The Holy Donut is a local legend, serving up potato-based donuts every morning. Act fast, though—it closes at noon or sometimes sooner if the product sells out. Most donuts are sweet, some are savory, and all are delicious. Many vegan options are available, and they're so good that carnivores won't even notice the difference. There are two Portland locations: one on Commercial Street and one on Park Avenue.
Located at the Press Hotel, Union is an upscale restaurant with an open kitchen that lets you watch chefs turn local, farm-fresh ingredients into contemporary cuisine. Every ingredient has a story, including the honey harvested from the rooftop beehives. There’s no better place in Portland for private or semi-private parties to gather, and the staff will even design custom menus on request.
Though you can't dine in here, Standard Baking Company is worth a visit for the aroma alone. Load up on baguettes, focaccia, and sweets like chocolate croissants and scones. This artisanal bakery doles out the freshest goodies hot from the oven. Once you get a taste, you’ll notice Standard’s excellent breads in restaurants throughout the Portland area.
This waterfront bistro requires dinner reservations—even for the bar—but the extra planning is definitely worth your time. Scales' house-made bread with creamy clam chowder will get you off to a good start, and you can follow it up with one of a dozen seafood entrees. Save room for the dessert menu, which features sweets as well as a full list of Ports, Madeiras, and other dessert wines.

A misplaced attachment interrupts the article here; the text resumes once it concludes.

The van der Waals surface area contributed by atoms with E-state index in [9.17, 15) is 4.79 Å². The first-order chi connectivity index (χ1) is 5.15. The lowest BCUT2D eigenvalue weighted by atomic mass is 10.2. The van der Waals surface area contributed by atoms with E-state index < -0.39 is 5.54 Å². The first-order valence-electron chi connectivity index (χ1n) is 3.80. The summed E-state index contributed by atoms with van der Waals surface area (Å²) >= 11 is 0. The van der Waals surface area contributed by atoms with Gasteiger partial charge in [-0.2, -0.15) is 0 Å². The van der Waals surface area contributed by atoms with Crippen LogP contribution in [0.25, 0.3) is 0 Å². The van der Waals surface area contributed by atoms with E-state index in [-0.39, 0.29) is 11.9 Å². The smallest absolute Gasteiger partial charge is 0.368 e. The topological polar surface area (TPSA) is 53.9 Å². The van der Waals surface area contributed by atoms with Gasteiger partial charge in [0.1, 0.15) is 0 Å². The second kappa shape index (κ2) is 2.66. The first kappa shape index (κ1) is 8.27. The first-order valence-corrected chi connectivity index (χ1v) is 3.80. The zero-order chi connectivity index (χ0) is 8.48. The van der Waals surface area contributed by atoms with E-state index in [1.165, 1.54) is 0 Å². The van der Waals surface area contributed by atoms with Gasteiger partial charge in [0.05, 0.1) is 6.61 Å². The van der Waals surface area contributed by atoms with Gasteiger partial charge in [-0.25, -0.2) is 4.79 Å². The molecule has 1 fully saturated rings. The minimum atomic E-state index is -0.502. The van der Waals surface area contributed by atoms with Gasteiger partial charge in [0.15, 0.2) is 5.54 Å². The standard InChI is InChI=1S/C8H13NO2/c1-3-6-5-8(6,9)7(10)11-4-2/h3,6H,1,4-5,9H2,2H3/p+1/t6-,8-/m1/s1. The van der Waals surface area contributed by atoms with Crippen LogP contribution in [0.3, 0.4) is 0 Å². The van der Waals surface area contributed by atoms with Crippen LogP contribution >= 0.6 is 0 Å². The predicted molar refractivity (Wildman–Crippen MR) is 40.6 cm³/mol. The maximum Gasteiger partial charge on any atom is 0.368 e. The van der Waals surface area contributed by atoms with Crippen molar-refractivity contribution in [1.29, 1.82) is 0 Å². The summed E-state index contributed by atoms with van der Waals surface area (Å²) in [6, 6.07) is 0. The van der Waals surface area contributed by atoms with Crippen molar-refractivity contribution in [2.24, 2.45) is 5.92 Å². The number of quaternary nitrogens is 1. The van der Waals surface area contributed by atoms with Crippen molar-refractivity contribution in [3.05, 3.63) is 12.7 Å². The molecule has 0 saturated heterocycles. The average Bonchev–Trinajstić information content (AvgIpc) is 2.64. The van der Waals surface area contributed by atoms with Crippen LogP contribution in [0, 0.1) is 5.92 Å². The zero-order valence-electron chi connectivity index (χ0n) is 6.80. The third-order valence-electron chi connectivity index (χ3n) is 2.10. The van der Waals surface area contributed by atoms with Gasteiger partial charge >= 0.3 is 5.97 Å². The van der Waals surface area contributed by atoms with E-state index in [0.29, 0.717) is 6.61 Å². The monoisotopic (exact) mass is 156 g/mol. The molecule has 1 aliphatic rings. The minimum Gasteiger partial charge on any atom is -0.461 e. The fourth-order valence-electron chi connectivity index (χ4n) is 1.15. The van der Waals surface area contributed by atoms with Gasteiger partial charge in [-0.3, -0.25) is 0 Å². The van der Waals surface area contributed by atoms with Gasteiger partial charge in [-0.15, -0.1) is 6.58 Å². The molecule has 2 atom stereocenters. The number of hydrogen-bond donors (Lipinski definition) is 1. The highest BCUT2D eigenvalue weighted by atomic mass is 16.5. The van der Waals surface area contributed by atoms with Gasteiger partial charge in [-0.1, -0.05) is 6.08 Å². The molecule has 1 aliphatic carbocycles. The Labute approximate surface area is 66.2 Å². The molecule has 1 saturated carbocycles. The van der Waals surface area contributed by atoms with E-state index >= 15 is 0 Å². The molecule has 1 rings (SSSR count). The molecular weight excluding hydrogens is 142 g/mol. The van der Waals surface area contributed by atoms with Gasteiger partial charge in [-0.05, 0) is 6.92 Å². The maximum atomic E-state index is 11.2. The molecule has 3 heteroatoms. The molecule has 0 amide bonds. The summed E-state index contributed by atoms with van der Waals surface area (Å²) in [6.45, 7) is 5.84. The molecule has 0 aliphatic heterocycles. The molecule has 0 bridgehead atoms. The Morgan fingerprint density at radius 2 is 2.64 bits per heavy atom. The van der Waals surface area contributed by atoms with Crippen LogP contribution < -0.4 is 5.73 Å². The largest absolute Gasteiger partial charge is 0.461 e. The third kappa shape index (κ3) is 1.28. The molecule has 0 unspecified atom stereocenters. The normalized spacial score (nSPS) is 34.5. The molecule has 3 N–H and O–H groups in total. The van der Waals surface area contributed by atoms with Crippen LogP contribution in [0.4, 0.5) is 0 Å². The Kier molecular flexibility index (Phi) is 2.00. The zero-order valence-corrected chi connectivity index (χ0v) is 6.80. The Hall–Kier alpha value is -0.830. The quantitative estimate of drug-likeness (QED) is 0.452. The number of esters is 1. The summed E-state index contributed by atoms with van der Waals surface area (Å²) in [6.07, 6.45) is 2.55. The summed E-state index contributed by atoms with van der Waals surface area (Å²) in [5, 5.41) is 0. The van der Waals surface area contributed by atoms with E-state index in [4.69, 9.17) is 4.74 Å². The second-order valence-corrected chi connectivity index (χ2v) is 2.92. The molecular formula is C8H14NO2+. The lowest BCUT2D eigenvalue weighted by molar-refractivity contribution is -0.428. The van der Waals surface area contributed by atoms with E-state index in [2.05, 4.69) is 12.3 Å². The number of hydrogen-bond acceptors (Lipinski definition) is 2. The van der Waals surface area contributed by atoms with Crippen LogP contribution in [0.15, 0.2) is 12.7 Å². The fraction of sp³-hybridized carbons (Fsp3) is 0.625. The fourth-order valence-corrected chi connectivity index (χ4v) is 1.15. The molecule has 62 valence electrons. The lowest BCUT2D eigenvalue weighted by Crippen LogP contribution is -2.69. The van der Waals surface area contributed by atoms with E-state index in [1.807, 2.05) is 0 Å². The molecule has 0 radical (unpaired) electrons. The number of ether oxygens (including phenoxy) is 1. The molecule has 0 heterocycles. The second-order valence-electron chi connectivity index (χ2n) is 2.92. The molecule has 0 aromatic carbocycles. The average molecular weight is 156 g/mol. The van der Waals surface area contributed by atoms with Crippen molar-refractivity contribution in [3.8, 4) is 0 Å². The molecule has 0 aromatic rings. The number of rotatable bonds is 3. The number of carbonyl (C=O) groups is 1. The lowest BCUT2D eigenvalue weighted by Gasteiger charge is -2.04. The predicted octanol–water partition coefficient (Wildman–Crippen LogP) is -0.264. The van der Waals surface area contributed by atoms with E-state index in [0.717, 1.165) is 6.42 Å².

This Mediterranean-inspired seafood restaurant serves classic Mediterranean dishes, grilled fish and meats, and plenty of small plates. The extensive wine and cocktail list at Street and Co. makes it a great choice for a large group—everyone is sure to find a favorite! For after-dinner drinks, try the house-made limoncello or sticky toffee pudding.
Despite its name, Hot Suppa serves the best breakfast in town. The all-day brunch puts a creative spin on Southern comfort food, including a pulled-pork egg sandwich and New Orleans "Scrambalaya." Burgers and sandwiches round out the lunch menu for late risers, who can choose between hair-of-the-dog cocktails and espresso bar beverages.
A Portland original, this shop elevates pizza with fresh, imaginative toppings. The mashed potato, bacon, and scallion special put Otto on the map, but you can also build your own masterpiece, choosing from a long list of gourmet toppings. There are also plenty of choices for vegetarians, such as a Thanksgiving-inspired pie with butternut squash, ricotta, and cranberry.
Becky's Diner is the real deal. Open for breakfast, lunch, and dinner, this old-school eatery prepares hot coffee and honest food for fishermen going to or from the boat. Menu highlights include seafood dishes, sandwiches, breakfast specials, and pies of every variety. Becky's has been featured on Guy Fieri’s "Diners, Drive-ins, and Dives," but the fame hasn’t changed a thing about this local favorite.
Fuel up here with pastries, sandwiches, breakfast items, and coffee before a day of sightseeing. Tandem roasts its own beans, which are sourced from small growers and farmers. The atmosphere is cozy and inviting, and the baristas are knowledgeable about all things coffee. If the Congress Street location is crowded, try the Anderson Street shop.